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50 Years of ERIC
50 Years of ERIC
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ERIC Number: ED171118
Record Type: RIE
Publication Date: 1978-Oct
Pages: 15
Abstractor: N/A
Reference Count: 0
ISBN: N/A
ISSN: N/A
Assessing Sociolinguistic Elements for Inclusion in Second Language Courses.
Dubin, Fraida
Considerations for communicative competence instruction in second language courses are largely undefined as to exactly what topics of appropriate behavior or rules of social interaction should be included. Sociolinguistics can provide second language teachers with an abundance of analytical material regarding the underlying cultural implications of interaction in English. Following such a recommendation, an ongoing project at the American Language Institute of the University of Southern California utilized an observational and self-assessment questionnaire given to both international students and Americans to test for sociolinguistic needs in acquiring communicative competence. It was found that: (1) both groups replied very similarly with respect to their ability to use appropriate English for interacting in particular social situations, but perhaps for different culture-bound reasons; (2) Americans could not accurately predict how international students would judge themselves; and (3) Americans' subjective evaluations of the international students' classroom performances in role-plays were more critical than those students' self-assessments, perhaps because each group viewed the situations through different culture-bound filters. It is suggested that the questionnaires be designed to explain why students respond as they do (for example, is the interaction rude, funny, or impolite?). Further development of role-plays, sensitizing exercises, and other classroom strategies might give students more sociolinguistic-oriented information about the language they are practicing. The questionnaire used is appended. (MHP)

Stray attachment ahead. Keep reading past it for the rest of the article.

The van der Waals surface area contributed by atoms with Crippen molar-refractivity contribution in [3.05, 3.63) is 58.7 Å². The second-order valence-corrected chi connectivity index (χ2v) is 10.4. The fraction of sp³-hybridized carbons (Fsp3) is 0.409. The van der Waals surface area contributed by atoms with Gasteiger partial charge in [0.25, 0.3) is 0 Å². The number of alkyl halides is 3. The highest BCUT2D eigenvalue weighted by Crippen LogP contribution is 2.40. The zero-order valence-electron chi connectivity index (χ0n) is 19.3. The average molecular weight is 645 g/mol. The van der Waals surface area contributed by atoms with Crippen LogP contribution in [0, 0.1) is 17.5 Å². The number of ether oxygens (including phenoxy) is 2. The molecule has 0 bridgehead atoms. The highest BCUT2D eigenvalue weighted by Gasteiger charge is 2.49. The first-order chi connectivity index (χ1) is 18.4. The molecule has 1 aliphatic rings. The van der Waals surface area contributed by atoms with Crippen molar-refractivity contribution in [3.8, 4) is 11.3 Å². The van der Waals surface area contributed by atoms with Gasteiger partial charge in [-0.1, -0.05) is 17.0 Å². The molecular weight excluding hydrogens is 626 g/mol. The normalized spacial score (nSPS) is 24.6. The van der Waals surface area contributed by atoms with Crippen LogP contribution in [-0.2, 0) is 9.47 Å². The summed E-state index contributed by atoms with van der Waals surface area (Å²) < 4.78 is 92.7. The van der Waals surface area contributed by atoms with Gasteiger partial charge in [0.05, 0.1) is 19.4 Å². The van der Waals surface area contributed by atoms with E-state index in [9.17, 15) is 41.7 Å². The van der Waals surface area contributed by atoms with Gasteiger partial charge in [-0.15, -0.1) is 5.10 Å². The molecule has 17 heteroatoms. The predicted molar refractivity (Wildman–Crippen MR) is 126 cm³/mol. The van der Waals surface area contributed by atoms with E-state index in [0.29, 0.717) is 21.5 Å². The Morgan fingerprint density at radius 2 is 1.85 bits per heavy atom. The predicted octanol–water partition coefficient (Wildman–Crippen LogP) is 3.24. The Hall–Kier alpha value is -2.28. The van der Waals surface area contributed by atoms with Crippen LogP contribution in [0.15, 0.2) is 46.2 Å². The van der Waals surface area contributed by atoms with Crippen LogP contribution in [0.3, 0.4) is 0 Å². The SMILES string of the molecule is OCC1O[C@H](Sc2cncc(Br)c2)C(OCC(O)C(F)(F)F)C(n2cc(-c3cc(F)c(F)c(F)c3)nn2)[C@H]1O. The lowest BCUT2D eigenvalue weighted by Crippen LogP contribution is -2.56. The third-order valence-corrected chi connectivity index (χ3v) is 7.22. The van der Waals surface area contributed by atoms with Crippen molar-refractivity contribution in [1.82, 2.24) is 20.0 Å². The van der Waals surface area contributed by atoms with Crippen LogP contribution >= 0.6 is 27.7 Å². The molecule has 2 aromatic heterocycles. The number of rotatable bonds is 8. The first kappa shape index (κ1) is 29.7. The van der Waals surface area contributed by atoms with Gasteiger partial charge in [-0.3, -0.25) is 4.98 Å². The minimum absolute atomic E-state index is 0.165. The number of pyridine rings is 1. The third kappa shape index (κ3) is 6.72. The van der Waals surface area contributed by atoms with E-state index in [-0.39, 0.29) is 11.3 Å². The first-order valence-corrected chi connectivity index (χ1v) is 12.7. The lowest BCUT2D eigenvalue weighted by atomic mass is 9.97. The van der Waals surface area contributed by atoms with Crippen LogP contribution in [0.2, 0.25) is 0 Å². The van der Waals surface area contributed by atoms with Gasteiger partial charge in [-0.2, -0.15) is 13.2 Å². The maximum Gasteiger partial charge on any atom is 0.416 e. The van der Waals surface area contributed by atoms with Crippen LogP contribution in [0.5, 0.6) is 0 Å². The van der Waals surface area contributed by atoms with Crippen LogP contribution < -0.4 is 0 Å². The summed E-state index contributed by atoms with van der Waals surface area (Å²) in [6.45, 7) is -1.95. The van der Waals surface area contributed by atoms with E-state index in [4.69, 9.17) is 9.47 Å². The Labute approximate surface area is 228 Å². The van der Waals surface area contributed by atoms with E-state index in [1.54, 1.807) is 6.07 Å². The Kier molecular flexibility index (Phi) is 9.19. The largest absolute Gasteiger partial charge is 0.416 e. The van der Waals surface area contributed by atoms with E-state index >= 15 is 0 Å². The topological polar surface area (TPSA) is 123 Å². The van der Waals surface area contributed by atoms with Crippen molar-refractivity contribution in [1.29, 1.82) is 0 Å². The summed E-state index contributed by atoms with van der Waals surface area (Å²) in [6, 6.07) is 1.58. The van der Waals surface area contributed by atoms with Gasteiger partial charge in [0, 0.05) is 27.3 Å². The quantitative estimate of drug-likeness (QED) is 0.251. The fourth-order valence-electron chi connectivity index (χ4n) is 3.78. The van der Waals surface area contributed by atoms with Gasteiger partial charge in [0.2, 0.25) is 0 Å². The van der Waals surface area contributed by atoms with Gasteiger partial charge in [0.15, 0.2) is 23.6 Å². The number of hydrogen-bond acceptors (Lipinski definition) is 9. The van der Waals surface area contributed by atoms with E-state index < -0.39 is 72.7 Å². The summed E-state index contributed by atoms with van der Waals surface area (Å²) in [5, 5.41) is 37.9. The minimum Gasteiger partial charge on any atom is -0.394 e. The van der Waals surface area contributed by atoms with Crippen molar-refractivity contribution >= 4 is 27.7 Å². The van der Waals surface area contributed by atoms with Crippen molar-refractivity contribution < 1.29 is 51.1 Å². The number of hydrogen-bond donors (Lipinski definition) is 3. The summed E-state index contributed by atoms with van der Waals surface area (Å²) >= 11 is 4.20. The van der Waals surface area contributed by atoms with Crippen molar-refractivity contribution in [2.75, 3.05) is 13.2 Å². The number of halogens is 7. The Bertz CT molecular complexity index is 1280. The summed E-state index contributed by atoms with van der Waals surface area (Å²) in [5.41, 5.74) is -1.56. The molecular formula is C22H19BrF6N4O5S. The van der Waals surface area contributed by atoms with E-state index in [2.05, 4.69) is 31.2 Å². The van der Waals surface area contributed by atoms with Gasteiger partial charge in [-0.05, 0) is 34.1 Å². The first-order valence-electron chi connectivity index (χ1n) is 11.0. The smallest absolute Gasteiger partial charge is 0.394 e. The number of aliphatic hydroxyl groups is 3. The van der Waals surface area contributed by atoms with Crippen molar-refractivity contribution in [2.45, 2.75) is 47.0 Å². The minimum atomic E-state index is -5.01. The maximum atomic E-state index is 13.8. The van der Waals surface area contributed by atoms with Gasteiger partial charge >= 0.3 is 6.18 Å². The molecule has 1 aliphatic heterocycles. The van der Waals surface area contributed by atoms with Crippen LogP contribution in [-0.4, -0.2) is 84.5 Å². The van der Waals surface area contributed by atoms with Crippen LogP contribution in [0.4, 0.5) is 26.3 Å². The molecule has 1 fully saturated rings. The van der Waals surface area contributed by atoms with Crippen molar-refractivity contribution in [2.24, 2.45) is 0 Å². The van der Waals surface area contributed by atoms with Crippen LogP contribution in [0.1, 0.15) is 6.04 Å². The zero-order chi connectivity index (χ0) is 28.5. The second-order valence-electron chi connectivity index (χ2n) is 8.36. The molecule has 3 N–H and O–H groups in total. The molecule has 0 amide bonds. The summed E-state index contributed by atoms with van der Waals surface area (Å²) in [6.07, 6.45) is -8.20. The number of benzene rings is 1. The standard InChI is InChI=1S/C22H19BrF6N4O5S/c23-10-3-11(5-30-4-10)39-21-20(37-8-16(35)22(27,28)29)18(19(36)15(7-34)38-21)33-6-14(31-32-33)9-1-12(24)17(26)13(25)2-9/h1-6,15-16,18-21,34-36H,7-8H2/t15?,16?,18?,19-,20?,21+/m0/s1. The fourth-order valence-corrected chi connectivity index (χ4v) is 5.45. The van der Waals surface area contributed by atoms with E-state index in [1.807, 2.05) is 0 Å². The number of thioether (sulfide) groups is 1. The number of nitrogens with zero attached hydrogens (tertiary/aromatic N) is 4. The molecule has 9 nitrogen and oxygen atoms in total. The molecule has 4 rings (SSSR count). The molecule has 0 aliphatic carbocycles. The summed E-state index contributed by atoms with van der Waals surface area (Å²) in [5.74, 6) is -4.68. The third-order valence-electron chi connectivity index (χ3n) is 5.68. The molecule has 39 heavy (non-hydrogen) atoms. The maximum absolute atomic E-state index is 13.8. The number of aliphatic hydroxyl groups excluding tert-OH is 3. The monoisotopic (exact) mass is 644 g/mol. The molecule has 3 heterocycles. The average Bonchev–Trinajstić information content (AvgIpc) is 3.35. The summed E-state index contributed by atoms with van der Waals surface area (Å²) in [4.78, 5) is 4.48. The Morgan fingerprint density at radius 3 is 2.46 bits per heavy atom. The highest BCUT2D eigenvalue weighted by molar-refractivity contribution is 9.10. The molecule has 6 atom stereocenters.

Publication Type: Speeches/Meeting Papers; Opinion Papers
Education Level: N/A
Audience: N/A
Language: English
Sponsor: N/A
Authoring Institution: N/A
Identifiers: N/A
Note: Paper presented at the Los Angeles Second Language